x Abu Dhabi, UAEFriday 19 January 2018

Driving simplicity in a Renault that costs Dh10 to 'fill up'

Road Test The electric car revolution is underway and the 2012 Renault Fluence ZE is one solution.

The ZE is 130mm longer than the standard car to allow for batteries. Newspress
The ZE is 130mm longer than the standard car to allow for batteries. Newspress

Here in the Middle East, despite what we might think, it costs less to fill up our cars than in any other part of the world. It stands to reason really, since we produce most of the oil. But in other parts of the world, where fuel costs are considerably more, they are looking at alternatives in somewhat of a hurry.

The electric car revolution is slowly under way in Europe and elsewhere. The Nissan Leaf has led the charge and has enjoyed considerable success worldwide, with more than 10,000 units of the car reaching its forward-thinking customers.

It might appear unthinkable, when you consider the commutes that we do in the Middle East, but the electric car will only do about 160km between charge-ups and using a normal plug socket takes about six to eight hours to fully charge. Nonetheless, there are no tailpipe emissions and it will cost about Dh10 to fully charge it. French brand Renault has been working hand-in-hand with Nissan to develop batteries and underpinnings for an equally important electric car, the Fluence ZE (zero emissions).

Unlike the Leaf, the Fluence ZE doesn't attempt to be too futuristic with its approach to luring buyers into this exciting new technology. The Fluence is sold as a conventional petrol and diesel powered car in many parts of the world, so its shape won't come as a shock to a lot of people, although the Fluence ZE is 130mm longer than the standard car to allow for the lithium-ion batteries (280kg worth) that are so essential in making it go. The extra length allows for the batteries to be stored without compromising on the car's luggage space. However, this does have the effect of making the rear of the car look a tad awkward.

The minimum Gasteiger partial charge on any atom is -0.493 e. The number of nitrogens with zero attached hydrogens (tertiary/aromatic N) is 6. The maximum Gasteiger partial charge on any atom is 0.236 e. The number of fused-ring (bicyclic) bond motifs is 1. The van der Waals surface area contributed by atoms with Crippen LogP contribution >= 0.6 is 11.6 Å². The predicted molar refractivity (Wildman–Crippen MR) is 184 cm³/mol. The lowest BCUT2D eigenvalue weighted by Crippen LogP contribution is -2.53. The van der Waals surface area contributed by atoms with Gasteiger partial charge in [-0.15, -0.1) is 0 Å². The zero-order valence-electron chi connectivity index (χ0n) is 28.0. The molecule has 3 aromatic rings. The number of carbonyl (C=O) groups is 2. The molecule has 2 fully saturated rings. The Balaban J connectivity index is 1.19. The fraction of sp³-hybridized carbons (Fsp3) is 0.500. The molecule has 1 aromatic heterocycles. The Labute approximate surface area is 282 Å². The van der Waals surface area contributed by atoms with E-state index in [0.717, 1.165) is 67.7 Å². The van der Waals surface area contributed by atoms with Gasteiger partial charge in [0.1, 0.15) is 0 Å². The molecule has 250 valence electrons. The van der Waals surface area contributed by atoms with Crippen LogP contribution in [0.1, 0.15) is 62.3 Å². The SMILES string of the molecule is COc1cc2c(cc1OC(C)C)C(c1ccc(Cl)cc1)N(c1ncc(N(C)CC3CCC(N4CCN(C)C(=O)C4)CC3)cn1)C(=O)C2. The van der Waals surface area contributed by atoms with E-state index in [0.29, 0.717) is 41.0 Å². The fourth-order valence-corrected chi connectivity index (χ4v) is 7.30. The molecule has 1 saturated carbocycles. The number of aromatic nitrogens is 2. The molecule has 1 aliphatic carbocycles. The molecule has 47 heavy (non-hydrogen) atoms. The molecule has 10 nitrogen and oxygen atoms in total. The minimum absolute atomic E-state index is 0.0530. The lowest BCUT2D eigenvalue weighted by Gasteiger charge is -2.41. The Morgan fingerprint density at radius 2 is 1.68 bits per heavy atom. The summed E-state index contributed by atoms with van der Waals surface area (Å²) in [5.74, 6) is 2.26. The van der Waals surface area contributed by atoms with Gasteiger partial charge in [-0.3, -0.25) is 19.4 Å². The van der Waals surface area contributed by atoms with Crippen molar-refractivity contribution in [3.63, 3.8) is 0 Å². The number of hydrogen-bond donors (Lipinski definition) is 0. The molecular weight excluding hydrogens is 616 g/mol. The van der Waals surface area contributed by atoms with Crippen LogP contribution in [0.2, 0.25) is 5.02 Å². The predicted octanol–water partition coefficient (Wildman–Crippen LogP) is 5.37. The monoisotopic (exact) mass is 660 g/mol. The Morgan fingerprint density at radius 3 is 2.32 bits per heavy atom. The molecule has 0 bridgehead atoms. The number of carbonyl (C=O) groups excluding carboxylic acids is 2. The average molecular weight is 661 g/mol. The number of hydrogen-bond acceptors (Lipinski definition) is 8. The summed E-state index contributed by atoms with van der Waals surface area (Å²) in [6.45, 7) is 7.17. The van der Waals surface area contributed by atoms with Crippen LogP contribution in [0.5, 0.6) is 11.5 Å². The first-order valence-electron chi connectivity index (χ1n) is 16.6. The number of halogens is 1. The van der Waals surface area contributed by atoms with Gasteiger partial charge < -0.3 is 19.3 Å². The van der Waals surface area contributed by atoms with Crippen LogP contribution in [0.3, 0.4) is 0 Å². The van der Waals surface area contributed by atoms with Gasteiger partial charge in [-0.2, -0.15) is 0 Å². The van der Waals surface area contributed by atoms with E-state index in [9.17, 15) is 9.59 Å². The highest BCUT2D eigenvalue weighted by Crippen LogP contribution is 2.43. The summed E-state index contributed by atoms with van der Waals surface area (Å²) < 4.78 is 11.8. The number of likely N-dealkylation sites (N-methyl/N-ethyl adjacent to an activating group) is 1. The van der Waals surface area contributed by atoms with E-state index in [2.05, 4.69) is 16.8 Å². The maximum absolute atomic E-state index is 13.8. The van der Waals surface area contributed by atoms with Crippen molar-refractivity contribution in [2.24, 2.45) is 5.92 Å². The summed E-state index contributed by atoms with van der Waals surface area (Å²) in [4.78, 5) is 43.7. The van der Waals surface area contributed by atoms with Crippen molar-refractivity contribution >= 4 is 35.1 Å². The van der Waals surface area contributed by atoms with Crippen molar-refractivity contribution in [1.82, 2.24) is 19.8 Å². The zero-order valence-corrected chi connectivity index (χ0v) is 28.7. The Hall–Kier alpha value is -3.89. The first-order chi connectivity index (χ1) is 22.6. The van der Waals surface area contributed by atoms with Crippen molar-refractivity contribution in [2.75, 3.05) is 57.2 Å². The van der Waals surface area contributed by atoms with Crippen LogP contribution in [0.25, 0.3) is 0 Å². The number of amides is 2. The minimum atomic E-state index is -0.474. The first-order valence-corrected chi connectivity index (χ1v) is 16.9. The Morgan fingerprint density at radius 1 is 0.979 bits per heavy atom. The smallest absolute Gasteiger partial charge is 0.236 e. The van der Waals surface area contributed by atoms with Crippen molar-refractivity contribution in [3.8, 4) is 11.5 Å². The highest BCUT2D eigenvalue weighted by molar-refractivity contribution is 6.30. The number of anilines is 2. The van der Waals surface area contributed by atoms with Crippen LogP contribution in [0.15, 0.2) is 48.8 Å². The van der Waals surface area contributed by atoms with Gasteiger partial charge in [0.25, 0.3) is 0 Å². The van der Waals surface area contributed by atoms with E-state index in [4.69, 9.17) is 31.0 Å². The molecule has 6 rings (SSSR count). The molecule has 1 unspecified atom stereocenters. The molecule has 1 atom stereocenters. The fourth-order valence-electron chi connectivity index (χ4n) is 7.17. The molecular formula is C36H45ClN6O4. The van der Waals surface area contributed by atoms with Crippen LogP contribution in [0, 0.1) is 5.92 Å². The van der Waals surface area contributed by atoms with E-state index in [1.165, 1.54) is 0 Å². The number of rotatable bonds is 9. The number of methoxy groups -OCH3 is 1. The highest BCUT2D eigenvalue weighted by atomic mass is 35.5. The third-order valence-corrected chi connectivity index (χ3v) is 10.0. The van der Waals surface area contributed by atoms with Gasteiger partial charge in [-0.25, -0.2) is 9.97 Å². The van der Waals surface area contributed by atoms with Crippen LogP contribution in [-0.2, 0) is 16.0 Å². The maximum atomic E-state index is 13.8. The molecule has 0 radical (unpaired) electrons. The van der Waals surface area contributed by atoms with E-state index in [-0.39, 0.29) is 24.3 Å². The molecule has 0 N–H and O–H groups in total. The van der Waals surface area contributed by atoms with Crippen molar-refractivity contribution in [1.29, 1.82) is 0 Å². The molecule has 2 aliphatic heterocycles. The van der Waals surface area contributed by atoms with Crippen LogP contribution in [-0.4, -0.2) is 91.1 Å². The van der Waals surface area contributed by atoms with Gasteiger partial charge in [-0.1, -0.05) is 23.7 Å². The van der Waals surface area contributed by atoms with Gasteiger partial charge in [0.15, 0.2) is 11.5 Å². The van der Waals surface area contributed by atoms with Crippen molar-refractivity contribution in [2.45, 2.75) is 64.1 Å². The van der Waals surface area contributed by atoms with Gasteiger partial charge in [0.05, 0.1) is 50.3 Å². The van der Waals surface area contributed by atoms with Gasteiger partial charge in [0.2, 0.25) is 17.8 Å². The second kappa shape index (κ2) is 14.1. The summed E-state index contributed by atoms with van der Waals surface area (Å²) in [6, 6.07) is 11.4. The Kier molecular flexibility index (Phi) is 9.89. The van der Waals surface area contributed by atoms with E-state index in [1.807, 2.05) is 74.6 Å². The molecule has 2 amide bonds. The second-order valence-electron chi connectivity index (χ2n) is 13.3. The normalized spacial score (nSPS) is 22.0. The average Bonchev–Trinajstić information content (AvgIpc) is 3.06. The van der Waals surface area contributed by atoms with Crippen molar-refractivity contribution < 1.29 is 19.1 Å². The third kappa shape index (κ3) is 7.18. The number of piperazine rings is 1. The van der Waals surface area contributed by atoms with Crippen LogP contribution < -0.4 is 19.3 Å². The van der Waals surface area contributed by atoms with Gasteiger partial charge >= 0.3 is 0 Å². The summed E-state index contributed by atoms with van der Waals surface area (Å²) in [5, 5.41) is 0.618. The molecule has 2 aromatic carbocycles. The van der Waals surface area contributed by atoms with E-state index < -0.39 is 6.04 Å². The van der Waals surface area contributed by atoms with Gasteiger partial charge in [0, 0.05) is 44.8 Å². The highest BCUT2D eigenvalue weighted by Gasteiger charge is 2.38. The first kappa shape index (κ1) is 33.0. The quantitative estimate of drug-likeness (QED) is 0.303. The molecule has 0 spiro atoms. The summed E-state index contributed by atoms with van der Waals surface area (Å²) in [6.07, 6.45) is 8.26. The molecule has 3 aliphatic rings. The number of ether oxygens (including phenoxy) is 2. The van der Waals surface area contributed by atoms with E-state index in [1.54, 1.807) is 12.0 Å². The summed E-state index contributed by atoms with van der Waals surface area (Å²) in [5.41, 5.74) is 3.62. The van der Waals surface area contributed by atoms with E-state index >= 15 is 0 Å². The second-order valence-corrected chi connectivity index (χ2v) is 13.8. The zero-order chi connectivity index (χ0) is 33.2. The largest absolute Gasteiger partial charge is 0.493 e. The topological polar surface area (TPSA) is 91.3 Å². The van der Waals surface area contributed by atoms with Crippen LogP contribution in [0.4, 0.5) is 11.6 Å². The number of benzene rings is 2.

Other features unique to the Fluence ZE include a specific front grille and a rear bumper with a diffuser. The badging on the car has a tasteful blue hue and low rolling resistance tyres surround special aerodynamic alloy wheels. Inside, the cabin is thankfully normal. There is plenty of space, with lots of legroom up front and in the rear.

The quality of the plastics is good and there is little to figure out for the user. Aside from it being a one-speed automatic and the absence of a rev-counter, the Fluence ZE appears very normal. There is a main dashboard display that shows the battery's power, a conventional speedometer and an "econometer" that indicates the level of charge. The econometer gauge goes from red (bad) to blue (good) depending on whether you are pushing the car hard or coasting and allowing the battery to regenerate through recovered kinetic energy.

Driving the Fluence ZE - or any electric car for that matter - is simplicity itself. After you push a starter button, you press down on the accelerator and the car moves off, in total silence. Aside from a slightly futuristic-sounding whoosh, the only other noise is from the tyres on the road. Power delivery is really quite urgent and very linear. Accelerating from 0-50kph takes just 4.1 seconds, so you get away from traffic lights rapidly. There is also very little need to use the brakes in the Fluence ZE because the car decelerates quite sharply thanks to the braking effect of the electric generator. While driving down a hill, if you take your foot off the accelerator, it will come to a complete stop.

During our two days with the car, 120 to 140km from a full charge seemed more than realistic, although more is possible under the right conditions. In the heat of the Middle East and with our myriad of motorways, the performance might not match up to this but, as an alternative to the petrol pump, the Renault is certainly one to watch. The Fluence ZE goes on sale in Europe in November. The electric car might seem like science fiction to us here in the Middle East, but it is very much science fact in other regions. And one day it might be a reality for us, too.